Report Released On GLSM
ST. MARYS — A nationally recognized science firm has whittled down potential solutions that could help Grand Lake St. Marys.
Battelle recently unveiled a comprehensive, draft report that details its recommendations to help restore the water quality of Grand Lake St. Marys as well as how to limit phosphorus from entering the body of water. Earlier this year, members of the Grand Lake Restoration Commission tabbed the firm to review the more than 70 proposals it received regarding possible solutions to help the lake.
Battelle screened each of the 75 vendors and scored each to determine the feasibility of the solution. During the review process, Battelle met with lake officials to determine strategies to help the lake. Those included: reduction of external loading by source reduction or treatment, reduction of internal loading by removal or inactivation of phosphorus already in the lake’s sediment, aeration and circulation and algaecidal agents.
Battelle also recommended the following firms and solutions be explored further to address external phosphorus loading: alum treatment of tributaries, Thieman Enterprises LLC for manure solidification, NuVention Solutions Inc. for manure solidification, Amiran Technologies for manure solidification and SePro and Harsco Metals, North America, for steel slag.
The treatment of tributaries, as cited in the report, could help control the amount of phosphorus that finds its way into the lake.
“Treatment of streams to intercept and inactivate phosphorus loads from tributaries is recommended,” the report noted. “Inactivated phosphorus sediments could be captured in a settling basin or other discrete location where they can be efficiently and permanently removed. Alternatively, some portion of the inactivated phosphorus could be allowed to enter the lake where it may provide additional benefits by contributing to sequestration in the sediments or stripping phosphorous from the water column.”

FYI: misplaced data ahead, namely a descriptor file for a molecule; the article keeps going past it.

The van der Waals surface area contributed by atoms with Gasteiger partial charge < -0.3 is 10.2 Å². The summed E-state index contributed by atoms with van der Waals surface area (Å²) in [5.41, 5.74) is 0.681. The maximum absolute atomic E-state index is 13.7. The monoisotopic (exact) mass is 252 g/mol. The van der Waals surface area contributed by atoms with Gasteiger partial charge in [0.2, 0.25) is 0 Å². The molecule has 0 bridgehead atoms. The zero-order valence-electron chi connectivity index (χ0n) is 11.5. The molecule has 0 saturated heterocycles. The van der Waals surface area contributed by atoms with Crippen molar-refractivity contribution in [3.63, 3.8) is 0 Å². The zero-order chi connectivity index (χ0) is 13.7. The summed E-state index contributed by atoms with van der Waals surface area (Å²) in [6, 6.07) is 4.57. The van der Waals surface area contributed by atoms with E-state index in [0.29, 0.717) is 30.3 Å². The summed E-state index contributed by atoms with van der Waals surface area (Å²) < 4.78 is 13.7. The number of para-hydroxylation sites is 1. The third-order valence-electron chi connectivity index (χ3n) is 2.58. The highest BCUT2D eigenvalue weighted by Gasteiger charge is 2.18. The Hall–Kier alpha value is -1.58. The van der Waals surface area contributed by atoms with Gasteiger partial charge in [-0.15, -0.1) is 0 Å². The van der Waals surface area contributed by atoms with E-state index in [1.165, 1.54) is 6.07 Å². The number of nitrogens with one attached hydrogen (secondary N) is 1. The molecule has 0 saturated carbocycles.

The report also stressed the importance of tackling internal loading of phosphorus. Battelle officials encouraged the continuation of dredging and rough fish removal to combat phosphorus. The report also indicated additional alum applications could have an impact on the lake.
“Sediment removal is permanent, but will require a long time to accomplish,” the report noted. “Without effective reduction of external loadings, in-lake methods, including rough fish removal or alum applications, are unlikely to be effective. After external loadings into the lake are substantially reduced, lakewide alum treatments may be effective, but will need to be a much greater amount — only 12 percent of the alum dose required to inactivate the sediment phosphorus was added to the lake. Alum applications will need to be repeated periodically.”
The report also touched upon issues surrounding the spillway. While the report did not take into consideration specifics regarding the spillway because of ongoing litigation, Battelle officials noted removing water from the bottom of it could be beneficial.
“Release of water at the spillway from the bottom of the lake, rather than from the surface of the lake, will increase the concentration of phosphorus in the outflow,” the report noted. “This will increase the rate of export of phosphorus from the lake. The amount of phosphorus removed via changes in spillway release is expected to be small compared to the inventory in lake sediments.”